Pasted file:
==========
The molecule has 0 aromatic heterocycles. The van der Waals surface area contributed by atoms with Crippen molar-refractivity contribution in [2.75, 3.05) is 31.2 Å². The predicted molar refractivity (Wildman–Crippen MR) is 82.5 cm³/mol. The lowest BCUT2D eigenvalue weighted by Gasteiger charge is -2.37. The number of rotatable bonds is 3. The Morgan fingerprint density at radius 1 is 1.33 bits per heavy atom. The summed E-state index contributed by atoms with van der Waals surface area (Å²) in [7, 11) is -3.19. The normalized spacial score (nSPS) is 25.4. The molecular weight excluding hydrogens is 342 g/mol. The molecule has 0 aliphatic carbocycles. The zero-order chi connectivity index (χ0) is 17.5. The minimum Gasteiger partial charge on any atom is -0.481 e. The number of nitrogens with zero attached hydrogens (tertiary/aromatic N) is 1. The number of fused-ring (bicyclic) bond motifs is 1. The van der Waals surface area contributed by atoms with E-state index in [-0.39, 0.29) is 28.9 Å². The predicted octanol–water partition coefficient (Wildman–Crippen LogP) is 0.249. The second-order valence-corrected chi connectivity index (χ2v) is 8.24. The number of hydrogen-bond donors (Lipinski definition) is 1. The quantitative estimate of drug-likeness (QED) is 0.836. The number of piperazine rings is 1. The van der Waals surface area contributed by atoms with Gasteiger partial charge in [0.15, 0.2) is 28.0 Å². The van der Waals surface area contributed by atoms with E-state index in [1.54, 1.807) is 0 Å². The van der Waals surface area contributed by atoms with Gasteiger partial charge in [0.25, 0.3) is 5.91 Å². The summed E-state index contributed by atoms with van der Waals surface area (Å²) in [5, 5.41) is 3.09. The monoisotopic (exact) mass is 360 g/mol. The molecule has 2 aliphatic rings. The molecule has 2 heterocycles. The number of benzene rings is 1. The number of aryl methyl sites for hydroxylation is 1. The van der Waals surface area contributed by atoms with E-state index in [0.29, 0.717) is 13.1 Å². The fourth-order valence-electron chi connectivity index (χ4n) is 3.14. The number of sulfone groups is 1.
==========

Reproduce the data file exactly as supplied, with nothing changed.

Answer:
The molecule has 0 aromatic heterocycles. The van der Waals surface area contributed by atoms with Crippen molar-refractivity contribution in [2.75, 3.05) is 31.2 Å². The predicted molar refractivity (Wildman–Crippen MR) is 82.5 cm³/mol. The lowest BCUT2D eigenvalue weighted by Gasteiger charge is -2.37. The number of rotatable bonds is 3. The Morgan fingerprint density at radius 1 is 1.33 bits per heavy atom. The summed E-state index contributed by atoms with van der Waals surface area (Å²) in [7, 11) is -3.19. The normalized spacial score (nSPS) is 25.4. The molecular weight excluding hydrogens is 342 g/mol. The molecule has 0 aliphatic carbocycles. The zero-order chi connectivity index (χ0) is 17.5. The minimum Gasteiger partial charge on any atom is -0.481 e. The number of nitrogens with zero attached hydrogens (tertiary/aromatic N) is 1. The number of fused-ring (bicyclic) bond motifs is 1. The van der Waals surface area contributed by atoms with E-state index in [-0.39, 0.29) is 28.9 Å². The predicted octanol–water partition coefficient (Wildman–Crippen LogP) is 0.249. The second-order valence-corrected chi connectivity index (χ2v) is 8.24. The number of hydrogen-bond donors (Lipinski definition) is 1. The quantitative estimate of drug-likeness (QED) is 0.836. The number of piperazine rings is 1. The van der Waals surface area contributed by atoms with Gasteiger partial charge in [0.15, 0.2) is 28.0 Å². The van der Waals surface area contributed by atoms with E-state index in [1.54, 1.807) is 0 Å². The van der Waals surface area contributed by atoms with Gasteiger partial charge in [0.25, 0.3) is 5.91 Å². The summed E-state index contributed by atoms with van der Waals surface area (Å²) in [5, 5.41) is 3.09. The monoisotopic (exact) mass is 360 g/mol. The molecule has 2 aliphatic rings. The molecule has 2 heterocycles. The number of benzene rings is 1. The number of aryl methyl sites for hydroxylation is 1. The van der Waals surface area contributed by atoms with E-state index in [0.29, 0.717) is 13.1 Å². The fourth-order valence-electron chi connectivity index (χ4n) is 3.14. The number of sulfone groups is 1.